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TODAY'S OTHER NEWS

Capital Gains Tax hike risks mass exodus from buy to let - claim

A prominent agent and industry commentator says the threat of higher Capital Gains Tax risks forcing yet more investors to quit the buy to let sector.

David Alexander, joint chief executive of online property management service apropos, says news that the Chancellor has been told he could raise more revenue by doubling CGT is alarming for the lettings industry.

“Targeting the private rented sector is extremely risky as it is the second largest provider of homes in the UK and it would be impossible to fill this gap if there was a mass exodus of landlords and investors from the market over a short period” says Alexander. 

“Additionally, any large-scale exit from this market would flood the market with homes depressing prices at a time when the property sector is in desperate need of support” he adds.

Alexander says he understands the need for the government to consider revenue-raising options given the scale of public spending required by the Coronavirus pandemic, but he says CGT increases would “stifle growth, discourage investment, and depress the housing market.”

He continues: “I think people need to feel they have an asset that is worth something and property has always been a particular British obsession. To suddenly dissipate accumulated value in an asset with little notice would disillusion many. Equally the private rental sector and property investors need to feel that the UK is a safe and profitable market now and, in the future, and this could divert money from the UK to other markets at a time when it’s most needed.”

Earlier this week it was revealed that the Treasury's own Office for Tax Simplification produced a report for Chancellor Rishi Sunak explaining that £14 billion could be raised by cutting CGT exemptions and doubling rates - owners of buy to let properties and holiday homes would be a major target for the increases.

The OTS says the tax could be doubled, made simpler in its structure, and brought roughly in line with income tax.

"The disparity in rates between Capital Gains Tax and income tax can distort business and family decision-making and creates an incentive for taxpayers to arrange their affairs in ways that effectively re-characterise income as capital gains" the report claims.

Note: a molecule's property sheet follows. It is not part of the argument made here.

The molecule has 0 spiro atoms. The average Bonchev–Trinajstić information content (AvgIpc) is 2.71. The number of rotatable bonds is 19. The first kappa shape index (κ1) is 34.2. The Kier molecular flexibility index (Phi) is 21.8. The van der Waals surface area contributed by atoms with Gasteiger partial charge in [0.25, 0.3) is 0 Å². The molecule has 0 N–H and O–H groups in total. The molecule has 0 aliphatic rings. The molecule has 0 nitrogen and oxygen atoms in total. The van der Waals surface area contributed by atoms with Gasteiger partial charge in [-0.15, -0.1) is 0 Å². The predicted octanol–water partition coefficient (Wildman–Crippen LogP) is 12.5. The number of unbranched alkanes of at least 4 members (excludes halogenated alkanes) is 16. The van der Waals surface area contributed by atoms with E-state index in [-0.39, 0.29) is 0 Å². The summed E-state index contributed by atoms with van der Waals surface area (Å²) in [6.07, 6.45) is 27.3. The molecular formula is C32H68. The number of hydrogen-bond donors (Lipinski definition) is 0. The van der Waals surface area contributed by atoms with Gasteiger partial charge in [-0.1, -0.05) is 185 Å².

The OTS’s consultation ahead of the report - which received over 1,000 responses - revealed a range of areas in which Capital Gains Tax is apparently counter-intuitive and creates "odd incentives." Some respondents argued that CGT is a barrier to economic growth, others that it is a barrier to a more equitable society.

The Treasury says: "The government's priority right now is supporting jobs and the economy. We thank the OTS for their independent report which will be considered in due course.”

  • Barry X

    What David Alexander says is very sensible and he makes several good points well. These points are even more important given the backdrop of years of anti-landlord and anti-agent legislation and sentiment.

    Even so, I'm quite sure nobody with any influence let alone "power" in or over the government will take the slightest notice.... or if they do it might even excite them and egg them on to step up the pressure on the PRS still further to see if indeed they really can break it!

    A lot of people are looking these days at various schemes to incorporate their portfolios - luckily most of ours already was from the start. One of the benefits of that, apart from protection from the hated s.24 tax in mortgage interest, is that you "only" pay Corporation Tax instead of the more expensive (and set to get even worse) CGT on disposals.

    The incorporation schemes typically involve several well planned steps steps to first move (probably only the beneficial interests) into an LLP then after a couple of years (or whatever) to claim Incorporation Relief on dissolving the LLP and moving the properties (now probably actual legal ownership) into a Ltd Co.....

    I'm willing to bet these further CGT tax threats will encourage even more to consider that [its a good time to be a tax advisor when its a bad time - which it almost always is these days - to be a landlord!]...... as a result, we'll probably see a huge and for most people unexpected purge by HMRC seeking out, targeting and unfairly penalising most of those unfortunate people simply trying to be sensible and use the proper rules to their advantage (and paying large fees to specialists to help them). Remember HMRC have the ultimate card of 'it doesn't matter even if the rules allow it - we have the legal right to still call it "abusive" so up yours and here's the bill for interest, penalties and the tax you tried to avoid over the last 5 years by doing this!!!!'

    If - not unreasonably - you're considering it then It might be wise to try and get some sort of "insurance" at least via a very solid written audit trail and Barristers PI policy to offer some sort of protection against that sort of thing.

    Good luck Britain and got help us, its landlords!

  • Don Holmes

    Maybe time to start considering Off shore structures in locations of No or limited tax exposure.

    Matthew Fine

    Trouble with that is you have to pay taxes to bring any monies on-shore.

     
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